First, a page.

Drug Usage

Estimated prevalence and trends in use of various substances by young people and adults in the United States and worldwide.

Prevalence of Current Alcohol Use In The US, 2015

"In 2015, 138.3 million Americans aged 12 or older reported current use of alcohol, 66.7 million reported binge alcohol use in the past month, and 17.3 million reported heavy alcohol use in the past month (Figure 21). Thus, nearly half of current alcohol users reported binge alcohol use (48.2 percent), and about 1 in 8 current alcohol users reported heavy alcohol use (12.5 percent). Among binge alcohol users, about 1 in 4 (26.0 percent) were heavy users.
"Current Alcohol Use

Income and Relationship Status

(Income and Relationship Status) "Legal and illegal use of drugs was most strongly associated with age, sex, and income. Higher income was associated with a greater likelihood of drug use for all drug types examined, which is perhaps not surprising given that drug use requires disposable income. Relationship status was linked to illegal (but not legal) drug use: both cocaine and cannabis use were more likely among persons who had never been married or previously been married."

Positive Drug Tests Among Active Duty Soldiers in US Army

Positive Drug Tests Among Active Duty Soldiers in US Army: "Given that illicit drug use is inconsistent with Army Values, one would not expect the presence of multiple and serial drug offenders in the Army. Data for FY 2001 – FY 2009 indicate otherwise.76 Drug testing results reveal that of the total number of Soldiers tested, 3.5% (58,687 of 1,662,004) were positive for illicit drug use (see Table 7, page 50). That includes Soldiers who tested positive one, two or three or more times.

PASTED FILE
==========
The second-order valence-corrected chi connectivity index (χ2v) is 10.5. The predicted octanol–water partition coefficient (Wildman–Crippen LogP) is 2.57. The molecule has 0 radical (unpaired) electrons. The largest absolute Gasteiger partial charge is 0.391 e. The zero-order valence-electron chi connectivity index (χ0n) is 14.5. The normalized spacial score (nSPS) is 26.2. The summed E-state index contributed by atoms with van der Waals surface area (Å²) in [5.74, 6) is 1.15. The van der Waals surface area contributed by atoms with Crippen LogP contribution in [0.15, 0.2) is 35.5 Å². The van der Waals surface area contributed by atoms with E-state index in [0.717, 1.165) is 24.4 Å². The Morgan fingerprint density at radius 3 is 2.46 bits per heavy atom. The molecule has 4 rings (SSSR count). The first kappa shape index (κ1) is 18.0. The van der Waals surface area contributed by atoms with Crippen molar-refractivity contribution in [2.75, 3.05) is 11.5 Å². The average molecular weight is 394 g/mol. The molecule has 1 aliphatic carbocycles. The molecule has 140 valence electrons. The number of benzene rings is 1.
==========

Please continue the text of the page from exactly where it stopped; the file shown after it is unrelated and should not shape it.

Decriminalization Reduces Problematic Drug Use

"The information we have presented adds to the current literature on the impacts of decriminalization. It disconfirms the hypothesis that decriminalization necessarily leads to increases in the most harmful forms of drug use. While small increases in drug use were reported by Portuguese adults, the regional context of this trend suggests that they were not produced solely by the 2001 decriminalization. We would argue that they are less important than the major reductions seen in opiate-related deaths and infections, as well as reductions in young people’s drug use.

Estimated Prevalence of Past-Month Substance Use in US by People Aged 12 and Older

In 2017, among people aged 12 and older in the United States:
An estimated 30,476,000 people were past-month users of any illicit drug.
An estimated 25,997,000 people were past-month users of marijuana or hashish.
An estimated 3,549,000 people were past-month users any opioid (including heroin and prescription pain relievers).
An estimated 2,167,000 people were past-month users of cocaine.
An estimated 61,072,000 people were past-month users of tobacco products.